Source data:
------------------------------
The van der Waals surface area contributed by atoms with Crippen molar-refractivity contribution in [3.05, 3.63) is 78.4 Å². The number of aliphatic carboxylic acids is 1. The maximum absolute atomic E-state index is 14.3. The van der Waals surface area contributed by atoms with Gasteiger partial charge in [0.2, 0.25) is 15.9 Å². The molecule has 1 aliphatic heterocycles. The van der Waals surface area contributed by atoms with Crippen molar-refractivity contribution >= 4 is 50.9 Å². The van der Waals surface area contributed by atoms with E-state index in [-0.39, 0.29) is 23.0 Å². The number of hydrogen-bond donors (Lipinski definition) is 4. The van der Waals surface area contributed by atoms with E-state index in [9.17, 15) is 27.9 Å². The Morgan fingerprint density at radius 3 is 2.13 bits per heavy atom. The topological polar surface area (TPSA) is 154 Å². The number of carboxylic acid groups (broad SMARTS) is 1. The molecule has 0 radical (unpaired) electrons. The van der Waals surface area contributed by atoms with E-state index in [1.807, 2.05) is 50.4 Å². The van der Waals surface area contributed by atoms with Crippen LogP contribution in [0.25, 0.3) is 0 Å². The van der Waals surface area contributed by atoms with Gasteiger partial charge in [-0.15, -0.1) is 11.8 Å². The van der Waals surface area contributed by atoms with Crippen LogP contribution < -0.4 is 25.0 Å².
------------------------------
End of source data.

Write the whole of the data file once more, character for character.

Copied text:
The van der Waals surface area contributed by atoms with Crippen molar-refractivity contribution in [3.05, 3.63) is 78.4 Å². The number of aliphatic carboxylic acids is 1. The maximum absolute atomic E-state index is 14.3. The van der Waals surface area contributed by atoms with Gasteiger partial charge in [0.2, 0.25) is 15.9 Å². The molecule has 1 aliphatic heterocycles. The van der Waals surface area contributed by atoms with Crippen molar-refractivity contribution >= 4 is 50.9 Å². The van der Waals surface area contributed by atoms with E-state index in [-0.39, 0.29) is 23.0 Å². The number of hydrogen-bond donors (Lipinski definition) is 4. The van der Waals surface area contributed by atoms with E-state index in [9.17, 15) is 27.9 Å². The Morgan fingerprint density at radius 3 is 2.13 bits per heavy atom. The topological polar surface area (TPSA) is 154 Å². The number of carboxylic acid groups (broad SMARTS) is 1. The molecule has 0 radical (unpaired) electrons. The van der Waals surface area contributed by atoms with E-state index in [1.807, 2.05) is 50.4 Å². The van der Waals surface area contributed by atoms with Crippen LogP contribution in [0.25, 0.3) is 0 Å². The van der Waals surface area contributed by atoms with Gasteiger partial charge in [-0.15, -0.1) is 11.8 Å². The van der Waals surface area contributed by atoms with Crippen LogP contribution < -0.4 is 25.0 Å².